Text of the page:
Worcestershire man discusses condition during Learning Disability Week.

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Dillon Pennington is known for being one of the country’s brightest young fast bowling prospects, but few are aware that throughout his entire life he has lived with one of the most common learning difficulties found in the UK: dyslexia.

According to the NHS website, dyslexia is a lifelong problem that causes problems for certain abilities used for learning, including reading and writing, but it does not affect overall intelligence.

It is estimated that up to one in 10 people in the UK have some degree of dyslexia, presenting challenges on a daily basis including slow reading and writing, confusing the order of letters in words and struggling with planning and organisation.

Worcestershire and former England U19 man Pennington, 22, first realised he had the condition in primary school, and has since learned to live with dyslexia with support from family, friends and educational support staff.

During Learning Disability Week 2021, an annual event organised by the charity Mencap to raise awareness and knowledge around learning disabilities, Pennington spoke to the PCA about his early experiences with dyslexia and how he has coped with the condition ever since.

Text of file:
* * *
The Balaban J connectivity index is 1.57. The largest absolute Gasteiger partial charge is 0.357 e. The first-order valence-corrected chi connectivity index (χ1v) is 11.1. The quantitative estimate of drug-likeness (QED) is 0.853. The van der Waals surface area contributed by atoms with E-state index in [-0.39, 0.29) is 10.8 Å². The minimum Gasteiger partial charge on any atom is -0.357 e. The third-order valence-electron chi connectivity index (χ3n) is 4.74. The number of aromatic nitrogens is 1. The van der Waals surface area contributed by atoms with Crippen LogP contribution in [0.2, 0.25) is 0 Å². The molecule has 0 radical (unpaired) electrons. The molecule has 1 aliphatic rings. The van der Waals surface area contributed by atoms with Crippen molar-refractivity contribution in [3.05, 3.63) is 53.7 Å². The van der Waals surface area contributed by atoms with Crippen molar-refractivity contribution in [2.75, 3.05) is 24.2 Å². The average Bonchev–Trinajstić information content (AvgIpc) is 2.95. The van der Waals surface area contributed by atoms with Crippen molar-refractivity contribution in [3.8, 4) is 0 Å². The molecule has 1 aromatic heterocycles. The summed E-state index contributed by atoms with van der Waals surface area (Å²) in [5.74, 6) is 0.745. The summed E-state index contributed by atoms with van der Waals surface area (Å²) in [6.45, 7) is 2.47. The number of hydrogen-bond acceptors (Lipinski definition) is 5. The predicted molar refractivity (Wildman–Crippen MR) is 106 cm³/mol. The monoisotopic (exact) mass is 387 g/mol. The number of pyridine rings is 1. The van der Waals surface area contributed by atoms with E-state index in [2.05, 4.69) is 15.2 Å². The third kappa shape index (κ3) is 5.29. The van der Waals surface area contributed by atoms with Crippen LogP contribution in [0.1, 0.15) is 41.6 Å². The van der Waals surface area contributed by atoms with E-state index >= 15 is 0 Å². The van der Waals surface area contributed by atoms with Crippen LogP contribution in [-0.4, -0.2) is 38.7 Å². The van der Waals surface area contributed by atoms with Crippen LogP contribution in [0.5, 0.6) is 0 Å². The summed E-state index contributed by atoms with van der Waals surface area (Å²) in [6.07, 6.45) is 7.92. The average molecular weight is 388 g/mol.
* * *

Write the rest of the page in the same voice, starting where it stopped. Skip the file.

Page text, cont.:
“I remember having an issue with spelling in primary school and the first half of secondary school. I had to spend a lot of extra time doing spelling and writing practice, and just going through little things like that.

“Throughout my primary school experience, I never did any of the afternoon lessons. I just did maths and english in the morning, and then I would spend the afternoons with a person who I would call my ‘dyslexic lady’ who would help me along the way. I would spend every afternoon with her, and that was the point where I realised that something was going on, and I also struggled to have time with friends which was hard.

“There’s loads of different types of dyslexia. In my case, it’s just all about muddling things up in your brain when you’re writing something. I’m always thinking two sentences ahead when writing that first sentence.

“When I was younger, I also always had an issue with spelling, and writing long essays and assignments. Misspelling words by replacing the end letter with the first letter and things like that. That’s the majority of what I struggled with.”

For Pennington, things improved when he reached secondary school age and began receiving specialist support at Wrekin College, where he was also allowed the time and space to pursue his passion for sport.

“It did bring some challenges in primary school around how the teachers managed me, but in secondary school I was lucky enough to go to Wrekin College where they managed it and I got through everything fairly normally.

“First of all, they recognised that sport was my main passion, and they allowed me to juggle that and my education.

“I also had one-to-one sessions with a member of support staff who I spent seven years with, and was amazing at supporting me with homework and preparation for exams. We would come up with techniques so it didn’t affect me too much.

“By secondary school, my spelling was getting better, just through repetition and practice. I would go through my work and look through what I had done, and then for the next piece of work I would be in better shape.”